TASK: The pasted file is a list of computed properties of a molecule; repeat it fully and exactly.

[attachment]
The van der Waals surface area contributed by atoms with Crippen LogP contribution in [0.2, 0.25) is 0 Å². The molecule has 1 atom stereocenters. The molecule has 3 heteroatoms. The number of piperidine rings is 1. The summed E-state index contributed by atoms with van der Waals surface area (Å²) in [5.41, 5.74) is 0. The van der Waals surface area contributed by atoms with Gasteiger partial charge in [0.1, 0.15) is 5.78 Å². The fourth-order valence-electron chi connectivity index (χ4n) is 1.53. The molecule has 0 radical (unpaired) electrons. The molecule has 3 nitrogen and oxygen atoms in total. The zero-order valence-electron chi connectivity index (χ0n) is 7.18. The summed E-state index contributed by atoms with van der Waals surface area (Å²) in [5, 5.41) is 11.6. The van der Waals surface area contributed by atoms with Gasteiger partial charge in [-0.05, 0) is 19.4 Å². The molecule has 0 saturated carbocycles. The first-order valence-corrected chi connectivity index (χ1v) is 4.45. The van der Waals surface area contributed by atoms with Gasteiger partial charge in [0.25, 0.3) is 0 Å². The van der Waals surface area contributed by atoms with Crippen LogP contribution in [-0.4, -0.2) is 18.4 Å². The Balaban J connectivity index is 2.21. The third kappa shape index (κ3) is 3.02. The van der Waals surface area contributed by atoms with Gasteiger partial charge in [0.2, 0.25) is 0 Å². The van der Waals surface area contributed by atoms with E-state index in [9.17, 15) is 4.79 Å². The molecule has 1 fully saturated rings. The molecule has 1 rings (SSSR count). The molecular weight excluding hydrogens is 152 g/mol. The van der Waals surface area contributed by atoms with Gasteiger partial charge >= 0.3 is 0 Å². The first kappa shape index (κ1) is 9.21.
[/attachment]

The van der Waals surface area contributed by atoms with Crippen LogP contribution in [0.2, 0.25) is 0 Å². The molecule has 1 atom stereocenters. The molecule has 3 heteroatoms. The number of piperidine rings is 1. The summed E-state index contributed by atoms with van der Waals surface area (Å²) in [5.41, 5.74) is 0. The van der Waals surface area contributed by atoms with Gasteiger partial charge in [0.1, 0.15) is 5.78 Å². The fourth-order valence-electron chi connectivity index (χ4n) is 1.53. The molecule has 0 radical (unpaired) electrons. The molecule has 3 nitrogen and oxygen atoms in total. The zero-order valence-electron chi connectivity index (χ0n) is 7.18. The summed E-state index contributed by atoms with van der Waals surface area (Å²) in [5, 5.41) is 11.6. The van der Waals surface area contributed by atoms with Gasteiger partial charge in [-0.05, 0) is 19.4 Å². The molecule has 0 saturated carbocycles. The first-order valence-corrected chi connectivity index (χ1v) is 4.45. The van der Waals surface area contributed by atoms with Gasteiger partial charge in [0.25, 0.3) is 0 Å². The van der Waals surface area contributed by atoms with Crippen LogP contribution in [-0.4, -0.2) is 18.4 Å². The Balaban J connectivity index is 2.21. The third kappa shape index (κ3) is 3.02. The van der Waals surface area contributed by atoms with Gasteiger partial charge in [0.2, 0.25) is 0 Å². The van der Waals surface area contributed by atoms with E-state index in [9.17, 15) is 4.79 Å². The molecule has 1 fully saturated rings. The molecule has 1 rings (SSSR count). The molecular weight excluding hydrogens is 152 g/mol. The van der Waals surface area contributed by atoms with Gasteiger partial charge >= 0.3 is 0 Å². The first kappa shape index (κ1) is 9.21.